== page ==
LCT Mk IV D-Day Conversions

Discussion in 'The War at Sea' started by Spitfires of the Sea, Feb 28, 2019.

  1. Spitfires of the Sea

    Spitfires of the Sea Stephen Fisher

    Hi all,

    I have a bit of an unusual query about LCT Mk IVs at Normandy and what might be a pair of additions made to the vessels in the run up to the 6th June.

    The commander of the 28th LCT Flotilla (who carried AVREs to Gold beach) refers to the fitting of what he calls "Forward Sweep Extensions" to LCT 886 at the embarkation hard when the tanks were embarked. He states that the "work of the boatswain, fitting the Extension, is commended, as he worked continuously, waist high in the water, to avoid any delay." This suggests to me that the extensions were probably fitted at the bow area where the water was shallow. For this reason, I'm inclined to think they may have been Mulock ramp extensions (useful explanation here: LCT(6) ramp extensions for launching DD Shermans?), although the name doesn't really make sense.

    But, somewhere at the back of my mind, I have a nagging memory of once reading about some form of minesweeping attachment for LCTs. I can't find it now of course, but I wondered if anyone had heard of such a thing that might also be the attachment made to LCT 886. She was the leading vessel of the right hand flank sailing to Gold Jig beach on D-Day, so sweeps do, in a way, make sense.

    Secondly, there is another visible attachment to 886 in the attached crop of IWM B5136. I've circled the two short towers, that appear to be near the bow on either side of the tank deck. The same features are also visible in the picture of LCT 952 here: LANDING CRAFT TANK SQUADRON, LCT SQUADRON,.

    Does anyone have any idea what these are? Are they in some way related to the sweeps perhaps?

    Thanks in advance,

    LCT 886.JPG
  2. DannyM

    DannyM Member

    Hi Steve,
    The only minesweeping gear that I can think of that was fitted to LCT Mk IV/V was fitted to the stern.

    There was an eyelet plate welded one foot above the waterline on the transom so maybe this is why the boatswain was in the water.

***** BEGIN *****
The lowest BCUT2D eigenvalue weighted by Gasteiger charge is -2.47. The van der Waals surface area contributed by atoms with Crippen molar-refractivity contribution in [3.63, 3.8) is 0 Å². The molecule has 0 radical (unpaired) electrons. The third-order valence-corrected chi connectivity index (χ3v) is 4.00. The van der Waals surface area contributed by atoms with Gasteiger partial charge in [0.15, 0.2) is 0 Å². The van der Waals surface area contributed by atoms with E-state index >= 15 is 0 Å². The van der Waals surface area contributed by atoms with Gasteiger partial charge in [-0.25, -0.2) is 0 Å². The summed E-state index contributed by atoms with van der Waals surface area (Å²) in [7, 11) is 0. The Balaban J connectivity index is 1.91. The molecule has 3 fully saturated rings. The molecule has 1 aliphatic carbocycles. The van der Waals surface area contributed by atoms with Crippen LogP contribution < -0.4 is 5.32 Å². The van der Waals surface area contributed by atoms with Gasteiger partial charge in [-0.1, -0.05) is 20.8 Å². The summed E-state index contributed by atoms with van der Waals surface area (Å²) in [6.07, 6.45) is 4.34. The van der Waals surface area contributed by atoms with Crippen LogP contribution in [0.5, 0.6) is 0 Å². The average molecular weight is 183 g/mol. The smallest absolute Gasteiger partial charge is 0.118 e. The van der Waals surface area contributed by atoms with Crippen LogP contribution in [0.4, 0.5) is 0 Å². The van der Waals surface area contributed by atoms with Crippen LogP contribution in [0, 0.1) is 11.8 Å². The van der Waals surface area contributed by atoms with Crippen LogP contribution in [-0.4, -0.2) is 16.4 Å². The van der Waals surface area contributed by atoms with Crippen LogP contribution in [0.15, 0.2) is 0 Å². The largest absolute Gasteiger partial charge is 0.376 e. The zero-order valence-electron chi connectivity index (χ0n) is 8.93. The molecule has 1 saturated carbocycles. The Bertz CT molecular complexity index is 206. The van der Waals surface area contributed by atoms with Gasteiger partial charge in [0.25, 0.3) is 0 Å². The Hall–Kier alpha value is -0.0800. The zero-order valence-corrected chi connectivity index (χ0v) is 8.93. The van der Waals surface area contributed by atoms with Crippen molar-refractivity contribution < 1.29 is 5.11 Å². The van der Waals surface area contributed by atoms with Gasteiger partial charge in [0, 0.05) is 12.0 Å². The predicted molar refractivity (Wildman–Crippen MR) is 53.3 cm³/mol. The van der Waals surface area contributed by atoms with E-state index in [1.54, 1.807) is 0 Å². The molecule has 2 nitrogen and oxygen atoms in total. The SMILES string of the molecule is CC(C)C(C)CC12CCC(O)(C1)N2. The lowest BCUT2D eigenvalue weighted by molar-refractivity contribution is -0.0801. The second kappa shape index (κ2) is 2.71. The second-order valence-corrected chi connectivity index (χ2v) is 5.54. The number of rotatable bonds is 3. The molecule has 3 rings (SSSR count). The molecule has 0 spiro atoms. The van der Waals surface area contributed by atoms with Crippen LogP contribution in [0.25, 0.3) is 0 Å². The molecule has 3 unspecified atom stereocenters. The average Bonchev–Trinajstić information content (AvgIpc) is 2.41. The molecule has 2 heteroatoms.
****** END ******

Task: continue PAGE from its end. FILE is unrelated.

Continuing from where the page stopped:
The large square boxes near the bow might be fresh water tanks.


  3. Hello Steve,

    This is maybe what you have read about minesweeping gear fitted to LCT:
    Paravane rigging for LCTs?

    The only other reference to minesweeping by LCT I could find is in the Report by ANCXF on Operation NEPTUNE for the Western (U.S.) Task Force:
    "Shallow-water minesweeping was expected to be of utmost importance and preparations were made for sweeping snag line mines by means of sisal line sweeps streamed by means of modified diverter (twin) floats from L.C.T.s. About 30 L.C.T.s equipped with this gear were assigned by both assault forces."

    The position for the large rectangular boxes was either on each side in the tank deck just aft of the fo'c'sle, or atop the fo'c'sle, either lengthwise or perpendicular to the axis of the craft. They look like large lockers – see the hinges and locking handle(s) on the following photos:
    979 (214) Loading 1.jpg
    LCT 532 landing at Westkapelle, 1 Nov 44 - A_026268.jpg
    LCT 975.jpg
    LCT 960 Ostend.jpg
    For lack of more specific information, I assume that they were general purpose lockers, to keep whatever gear that had to be out of the way but still readily accessible.

  4. Spitfires of the Sea

    Spitfires of the Sea Stephen Fisher

    Thanks both for your thoughts. That certainly explains the white boxes and gives me some thoughts for the sweeps.

    Whatever it is that these Forward Sweep Extensions are, the context of the boatswain being in the water is definitely in relation to fitting them, and Q2 hard would definitely be too deep at the vessel's stern to stand waist deep in water.

    The only other reference I can see in the fleet orders is:

    D. Type Sweeps.
    All craft fitted and supplied with "D" type sweeps are to run them when inshore of the lowering position.

    Not sure if it helps much!
  5. Another reference to minesweeping by LCT can be found here:
    Operation Neptune Normandy D Day Minesweeping Halcyon class first minesweeping flotilla